Generally speaking I don't want to join the Masters as I don't want to be an old fart who is too closed minded to leave his comfort zone. I left them behind a few years ago.
    Is The Conte actually your "dear friend"? Somehow I haven't gotten that impression. But then it's none of my business, is it?

    Your weird obsession with the idea of not taking things "too seriously" has several times led you to speak of Verdi in terms such as you do here: "Verdi wrote operas to entertain the public because he was rather good at it and it was the best way he found to make a living as a country gentleman and to get the adoration of his countrymen."

    I would love to hear Verdi's response to that. Somehow I don't think it would begin with "My dear friend..."
    Last edited by Woodduck; Jul-02-2019 at 18:32.

  19. #89
    Senior Member howlingfantods's Avatar
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    Quote Originally Posted by Fritz Kobus View Post
    I have heard that Meistersinger is a comedy but I do not find it to be so.
    It's a "comedy" in the classical sense--"classical" meaning the ancient Greeks, see for instance Aristotle defining comedy as a narrative with a happy ending for a sympathetic character. Festive and lighthearted and productive of good cheer is what is meant here, not the more modern sense of "comedy" as a joke-delivery device.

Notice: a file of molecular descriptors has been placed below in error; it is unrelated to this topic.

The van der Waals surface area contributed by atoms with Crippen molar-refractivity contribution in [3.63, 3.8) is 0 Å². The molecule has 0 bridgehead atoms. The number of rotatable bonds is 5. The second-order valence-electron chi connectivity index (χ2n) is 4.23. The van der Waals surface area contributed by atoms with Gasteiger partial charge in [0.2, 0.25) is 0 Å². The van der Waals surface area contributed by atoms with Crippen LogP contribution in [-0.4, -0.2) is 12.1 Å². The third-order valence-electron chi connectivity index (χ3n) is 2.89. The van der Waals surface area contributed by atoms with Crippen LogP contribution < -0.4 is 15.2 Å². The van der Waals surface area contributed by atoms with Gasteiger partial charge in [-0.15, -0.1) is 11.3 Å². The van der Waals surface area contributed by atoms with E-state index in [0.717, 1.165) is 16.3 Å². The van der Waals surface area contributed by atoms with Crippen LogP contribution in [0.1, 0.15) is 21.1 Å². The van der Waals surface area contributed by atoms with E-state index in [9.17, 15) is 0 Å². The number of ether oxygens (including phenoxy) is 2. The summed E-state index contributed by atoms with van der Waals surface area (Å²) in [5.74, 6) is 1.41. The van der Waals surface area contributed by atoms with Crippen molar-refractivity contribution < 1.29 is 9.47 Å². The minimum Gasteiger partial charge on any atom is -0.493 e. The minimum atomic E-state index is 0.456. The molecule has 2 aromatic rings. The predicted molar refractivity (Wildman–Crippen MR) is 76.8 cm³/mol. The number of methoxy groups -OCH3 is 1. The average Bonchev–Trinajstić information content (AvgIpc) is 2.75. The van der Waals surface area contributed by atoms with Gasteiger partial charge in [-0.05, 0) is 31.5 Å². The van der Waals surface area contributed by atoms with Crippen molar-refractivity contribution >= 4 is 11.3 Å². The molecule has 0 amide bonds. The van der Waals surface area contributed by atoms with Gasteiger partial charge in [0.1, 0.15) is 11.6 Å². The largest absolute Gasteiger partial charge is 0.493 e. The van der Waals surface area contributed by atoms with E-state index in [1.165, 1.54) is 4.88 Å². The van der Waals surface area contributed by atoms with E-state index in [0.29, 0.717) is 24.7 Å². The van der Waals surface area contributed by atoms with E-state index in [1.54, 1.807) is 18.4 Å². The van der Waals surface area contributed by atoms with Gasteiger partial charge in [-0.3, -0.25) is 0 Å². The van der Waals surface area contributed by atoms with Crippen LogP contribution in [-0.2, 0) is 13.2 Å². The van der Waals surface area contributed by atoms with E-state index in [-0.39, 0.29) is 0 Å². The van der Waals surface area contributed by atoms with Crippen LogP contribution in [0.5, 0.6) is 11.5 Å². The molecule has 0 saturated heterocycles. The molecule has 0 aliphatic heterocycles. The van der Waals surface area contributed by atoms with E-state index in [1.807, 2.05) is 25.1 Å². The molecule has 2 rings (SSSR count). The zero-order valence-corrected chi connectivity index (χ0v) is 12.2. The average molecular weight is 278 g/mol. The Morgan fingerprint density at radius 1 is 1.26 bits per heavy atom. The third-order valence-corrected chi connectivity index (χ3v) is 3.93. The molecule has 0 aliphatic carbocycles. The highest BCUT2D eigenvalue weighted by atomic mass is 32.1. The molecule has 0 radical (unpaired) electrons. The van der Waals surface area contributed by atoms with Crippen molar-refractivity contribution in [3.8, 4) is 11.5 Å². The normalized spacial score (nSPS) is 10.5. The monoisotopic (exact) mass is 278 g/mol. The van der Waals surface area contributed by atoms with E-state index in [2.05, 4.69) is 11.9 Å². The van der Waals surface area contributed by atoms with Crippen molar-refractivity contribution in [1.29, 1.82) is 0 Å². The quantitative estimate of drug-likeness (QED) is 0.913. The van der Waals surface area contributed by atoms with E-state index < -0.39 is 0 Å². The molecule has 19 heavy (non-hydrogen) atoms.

And despite Falstaff being funnier than Meistersinger, I find Meistersinger a more successful comedy in the sense of being more able to produce that feeling of good cheer and well-being, over Falstaff which I find somewhat mean-spirited.

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  21. #90
    Senior Member DavidA's Avatar
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    Quote Originally Posted by howlingfantods View Post
    And despite Falstaff being funnier than Meistersinger, I find Meistersinger a more successful comedy in the sense of being more able to produce that feeling of good cheer and well-being, over Falstaff which I find somewhat mean-spirited.
    Funny how we differ. I find Mastersingers far more mean spirited. I know Shakespeare had a pretty mean sense of humour running through his plays (eg twelfth night) but in Falstaff everyone is reconciled and it ends in a celebration of life. Mastersingers ends in a celebration of Wagner's art which puts me off somewhat. Also the mocking of Beckmesser is very OTT> But just how one reacts.
    But it's the music that does it for me. I find Verdi's far preferable to Wagner's long drawn out affair.
    Last edited by DavidA; Jul-02-2019 at 20:25.